Battle of Fiedovoisky or Viazma, 3 November 1812

The battle of Fiedovoisky or Viazma (3 November 1812) was the first serious Russian attack on the French column during the disastrous retreat from Moscow.

Napoleon's army left Moscow on 19 October, heading south-west in an attempt to avoid the area they had devastated on their way east. At first all went well, but after a hard-fought battle at Maloyaroslavets (24 October 1812) Napoleon changed his plans and ordered his army to move north and return to its original road. The army had to cross the field of Borodino, before on 31 October Napoleon reached Viazma, where he stopped to gather intelligence.

Even at this early a stage in the campaign the army was stretched out over far too long a distance. On 3 November the Russians attempted to take advantage of the French position, launching an attack half way along the line and against the rearguard.

Portrait of Marshal Louis-Nicolas Davout, 1770-1823
Portrait of
Marshal Louis-Nicolas
Davout, 1770-1823

At the start of 3 November Napoleon and the lead troops had reached Slavkovo. Ney's III Corps was at Viazma, with orders to take over the rearguard from Davout when the rest of the army had passed the town. Next in line was Prince Eugene's IV Corps, with Davout's I Corps forming the rearguard, which was then near the town of Fiedovoisky (or Fiodoroivskoy), fifty miles west of Borodino and five miles east of Viazma.

Ney was attacked by part of Kutuzov's main force, advancing north-west from Dubrovno. This attack was fairly half-hearted and was soon defeated.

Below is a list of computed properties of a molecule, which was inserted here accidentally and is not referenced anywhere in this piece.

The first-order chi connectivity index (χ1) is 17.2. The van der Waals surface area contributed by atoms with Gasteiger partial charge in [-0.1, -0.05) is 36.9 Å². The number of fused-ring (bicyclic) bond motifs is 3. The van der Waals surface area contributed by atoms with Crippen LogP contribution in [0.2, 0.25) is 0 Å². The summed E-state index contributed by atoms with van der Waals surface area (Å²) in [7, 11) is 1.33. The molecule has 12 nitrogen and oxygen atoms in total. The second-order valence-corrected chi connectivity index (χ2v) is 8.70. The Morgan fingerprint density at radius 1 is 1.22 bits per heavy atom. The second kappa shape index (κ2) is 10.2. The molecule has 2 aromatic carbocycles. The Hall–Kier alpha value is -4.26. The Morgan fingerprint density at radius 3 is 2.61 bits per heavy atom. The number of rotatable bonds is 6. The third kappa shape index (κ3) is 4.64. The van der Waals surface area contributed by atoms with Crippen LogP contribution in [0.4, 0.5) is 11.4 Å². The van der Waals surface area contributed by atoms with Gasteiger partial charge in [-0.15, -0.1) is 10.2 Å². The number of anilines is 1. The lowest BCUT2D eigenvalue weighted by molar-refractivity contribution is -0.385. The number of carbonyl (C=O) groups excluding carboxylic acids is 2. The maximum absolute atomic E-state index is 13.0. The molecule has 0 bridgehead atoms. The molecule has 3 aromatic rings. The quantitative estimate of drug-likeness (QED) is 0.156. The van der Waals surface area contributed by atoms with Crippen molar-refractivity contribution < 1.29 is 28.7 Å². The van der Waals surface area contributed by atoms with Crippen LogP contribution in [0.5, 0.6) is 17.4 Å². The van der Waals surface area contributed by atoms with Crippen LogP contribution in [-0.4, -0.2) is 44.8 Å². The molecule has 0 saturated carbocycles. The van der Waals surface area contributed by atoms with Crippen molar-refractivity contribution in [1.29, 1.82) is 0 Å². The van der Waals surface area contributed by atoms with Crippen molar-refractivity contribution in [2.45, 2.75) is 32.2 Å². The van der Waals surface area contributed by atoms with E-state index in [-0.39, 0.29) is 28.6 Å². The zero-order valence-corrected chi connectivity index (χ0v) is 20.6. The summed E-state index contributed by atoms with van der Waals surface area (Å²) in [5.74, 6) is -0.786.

The attack on the rearguard was more serious. Davout had at most 20,000 men in his corps, although the quality of his men was beginning to suffer. He was attacked by General Miloradovitch, who had 30,000 infantry from Eugen of Württemberg's corps and 20,000 cavalry. Davout was quickly surrounded and there was a real chance he would be overwhelmed.

Davout was saved for the moment by Prince Eugene, who sent two divisions under the command of General Broussier to rescue him. Eugene's men were able to break the ring around Davout, and the two corps were able to unite.

Portrait of Marshal Michel Ney (1769-1815)
Portrait of
Marshal Michel Ney
(1769-1815)

Even after this success there was still a real danger that both Eugene and Davout would be defeated. They were saved by Ney, who sent General Razout's division to their aid. Razout was able to open a narrow gap in the Russian trap and Davout and Eugene were able to escape to Viazma.

Davout's corps lost around 5,000 men in the battle, but it was also forced to abandon most of its baggage and guns. The morale of the previously impressive corps collapsed, and over the next few days it became something of a rabble.

Ney took over the rearguard duties, and performed them with great flair until the second battle of Krasnyi (17 November 1812). He was then cut off from the main army, and although Ney himself managed to escape the vast majority of his men were killed and captured.

Napoleonic Home Page | Books on the Napoleonic Wars | Subject Index: Napoleonic Wars

How to cite this article: Rickard, J (26 June 2014), Battle of Fiedovoisky or Viazma, 3 November 1812 , http://www.historyofwar.org/articles/battles_fiedovoisky.html

Delicious Save this on Delicious

Help - F.A.Q. - Contact Us - Search - Recent - About Us -  Subscribe in a reader - Join our Google Group - Cookies